As the tears scald and start;

You shall love your crooked neighbour

   With your crooked heart.'

 

It was late, late in the evening,

   The lovers they were gone;

The clocks had ceased their chiming,

   And the deep river ran on.

W.H. Auden - Musée des Beaux Arts

About suffering they were never wrong,
The old Masters: how well they understood
Its human position: how it takes place
While someone else is eating or opening a window or just walking dully along;
How, when the aged are reverently, passionately waiting
For the miraculous birth, there always must be
Children who did not specially want it to happen, skating
On a pond at the edge of the wood:
They never forgot
That even the dreadful martyrdom must run its course
Anyhow in a corner, some untidy spot
Where the dogs go on with their doggy life and the torturer's horse
Scratches its innocent behind on a tree.

 

In Breughel's Icarus, for instance: how everything turns away
Quite leisurely from the disaster; the ploughman may
Have heard the splash, the forsaken cry,
But for him it was not an important failure; the sun shone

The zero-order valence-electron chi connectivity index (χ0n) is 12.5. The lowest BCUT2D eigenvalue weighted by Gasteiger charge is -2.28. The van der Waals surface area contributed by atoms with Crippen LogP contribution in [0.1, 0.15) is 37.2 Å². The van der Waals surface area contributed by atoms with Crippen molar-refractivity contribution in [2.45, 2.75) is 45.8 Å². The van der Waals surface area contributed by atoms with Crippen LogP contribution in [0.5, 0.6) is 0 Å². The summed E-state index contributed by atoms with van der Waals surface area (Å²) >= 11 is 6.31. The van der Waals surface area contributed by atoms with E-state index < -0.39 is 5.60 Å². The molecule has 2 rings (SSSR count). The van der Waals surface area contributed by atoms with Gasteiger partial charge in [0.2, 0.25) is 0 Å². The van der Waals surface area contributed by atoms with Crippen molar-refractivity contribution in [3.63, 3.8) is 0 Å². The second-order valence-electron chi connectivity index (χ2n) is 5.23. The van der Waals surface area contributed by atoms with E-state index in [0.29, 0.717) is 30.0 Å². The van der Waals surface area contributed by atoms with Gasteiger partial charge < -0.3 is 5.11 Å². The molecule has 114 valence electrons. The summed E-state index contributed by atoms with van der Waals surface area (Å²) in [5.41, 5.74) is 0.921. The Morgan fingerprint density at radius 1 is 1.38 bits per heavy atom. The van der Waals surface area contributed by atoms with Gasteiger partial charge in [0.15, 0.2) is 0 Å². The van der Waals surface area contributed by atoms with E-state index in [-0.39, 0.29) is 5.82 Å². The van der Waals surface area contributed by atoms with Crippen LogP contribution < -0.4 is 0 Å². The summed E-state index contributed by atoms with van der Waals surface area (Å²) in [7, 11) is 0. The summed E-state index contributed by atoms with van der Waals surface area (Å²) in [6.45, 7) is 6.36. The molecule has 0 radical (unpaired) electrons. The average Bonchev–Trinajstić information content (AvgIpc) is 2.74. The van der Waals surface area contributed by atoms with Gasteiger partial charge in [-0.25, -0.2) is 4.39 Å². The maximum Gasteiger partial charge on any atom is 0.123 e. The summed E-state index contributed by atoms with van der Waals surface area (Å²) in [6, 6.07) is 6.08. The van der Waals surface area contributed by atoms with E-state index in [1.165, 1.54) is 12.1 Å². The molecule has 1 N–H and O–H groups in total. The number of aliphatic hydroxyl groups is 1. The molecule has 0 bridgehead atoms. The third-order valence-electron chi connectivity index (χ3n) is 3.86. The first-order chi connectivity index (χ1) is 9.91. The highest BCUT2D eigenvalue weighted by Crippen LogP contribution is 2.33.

As it had to on the white legs disappearing into the green
Water, and the expensive delicate ship that must have seen
Something amazing, a boy falling out of the sky,
Had somewhere to get to and sailed calmly on.

W.H. Auden - Consider This And In Our Time

Consider this and in our time
As the hawk sees it or the helmeted airman
The clouds rift suddenly - look there
At cigarette-end smouldering on a border
At the first garden party of the year.
Pass on, admire the view of the massif
Through plate-glass windows of the Sport hotel;
Join there the insufficient units
Dangerous, easy, in furs, in uniform
And constellated at reserved tables
Supplied with feelings by an efficient band
Relayed elsewhere to farmers and their dogs
Sitting in kitchens in the stormy fens.

 

Long ago, supreme Antagonist,
More powerful than the great northern whale
Ancient and sorry at life's limiting defect,
In Cornwall, Mendip, or the Pennine moor
Your comments on the highborn mining-captains,
Found they no answer, made them wish to die
- Lie since in barrows out of harm.
You talk to your admirers every day
By silted harbours, derelict works,
In strangled orchard, and the silent comb
Where dogs have worried or a bird was shot.